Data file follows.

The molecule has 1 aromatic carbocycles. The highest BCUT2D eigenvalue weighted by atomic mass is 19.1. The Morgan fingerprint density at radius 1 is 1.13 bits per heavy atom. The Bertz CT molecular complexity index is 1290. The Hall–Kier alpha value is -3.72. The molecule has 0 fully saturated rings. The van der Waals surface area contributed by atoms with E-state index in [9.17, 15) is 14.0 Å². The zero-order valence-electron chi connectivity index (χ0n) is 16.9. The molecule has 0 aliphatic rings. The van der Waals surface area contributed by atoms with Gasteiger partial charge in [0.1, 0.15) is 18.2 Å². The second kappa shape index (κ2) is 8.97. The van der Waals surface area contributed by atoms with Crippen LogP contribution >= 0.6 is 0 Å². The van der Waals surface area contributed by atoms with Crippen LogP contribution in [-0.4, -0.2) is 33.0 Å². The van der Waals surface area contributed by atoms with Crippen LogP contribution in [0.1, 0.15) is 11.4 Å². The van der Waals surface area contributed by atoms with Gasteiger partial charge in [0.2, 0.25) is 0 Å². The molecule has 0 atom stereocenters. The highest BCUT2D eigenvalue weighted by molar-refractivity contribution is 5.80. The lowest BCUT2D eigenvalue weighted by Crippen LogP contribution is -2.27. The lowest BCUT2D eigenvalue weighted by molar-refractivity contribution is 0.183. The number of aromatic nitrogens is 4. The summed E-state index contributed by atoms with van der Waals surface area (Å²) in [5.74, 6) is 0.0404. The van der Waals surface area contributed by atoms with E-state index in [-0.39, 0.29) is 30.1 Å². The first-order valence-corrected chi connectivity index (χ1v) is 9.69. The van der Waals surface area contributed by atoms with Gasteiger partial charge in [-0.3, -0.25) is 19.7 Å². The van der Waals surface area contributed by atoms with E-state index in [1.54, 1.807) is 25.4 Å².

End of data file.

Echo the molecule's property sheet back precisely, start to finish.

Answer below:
The molecule has 1 aromatic carbocycles. The highest BCUT2D eigenvalue weighted by atomic mass is 19.1. The Morgan fingerprint density at radius 1 is 1.13 bits per heavy atom. The Bertz CT molecular complexity index is 1290. The Hall–Kier alpha value is -3.72. The molecule has 0 fully saturated rings. The van der Waals surface area contributed by atoms with E-state index in [9.17, 15) is 14.0 Å². The zero-order valence-electron chi connectivity index (χ0n) is 16.9. The molecule has 0 aliphatic rings. The van der Waals surface area contributed by atoms with Gasteiger partial charge in [0.1, 0.15) is 18.2 Å². The second kappa shape index (κ2) is 8.97. The van der Waals surface area contributed by atoms with Crippen LogP contribution >= 0.6 is 0 Å². The van der Waals surface area contributed by atoms with Crippen LogP contribution in [-0.4, -0.2) is 33.0 Å². The van der Waals surface area contributed by atoms with Crippen LogP contribution in [0.1, 0.15) is 11.4 Å². The van der Waals surface area contributed by atoms with Gasteiger partial charge in [0.2, 0.25) is 0 Å². The molecule has 0 atom stereocenters. The highest BCUT2D eigenvalue weighted by molar-refractivity contribution is 5.80. The lowest BCUT2D eigenvalue weighted by Crippen LogP contribution is -2.27. The lowest BCUT2D eigenvalue weighted by molar-refractivity contribution is 0.183. The number of aromatic nitrogens is 4. The summed E-state index contributed by atoms with van der Waals surface area (Å²) in [5.74, 6) is 0.0404. The van der Waals surface area contributed by atoms with E-state index in [-0.39, 0.29) is 30.1 Å². The first-order valence-corrected chi connectivity index (χ1v) is 9.69. The van der Waals surface area contributed by atoms with Gasteiger partial charge in [-0.3, -0.25) is 19.7 Å². The van der Waals surface area contributed by atoms with E-state index in [1.54, 1.807) is 25.4 Å².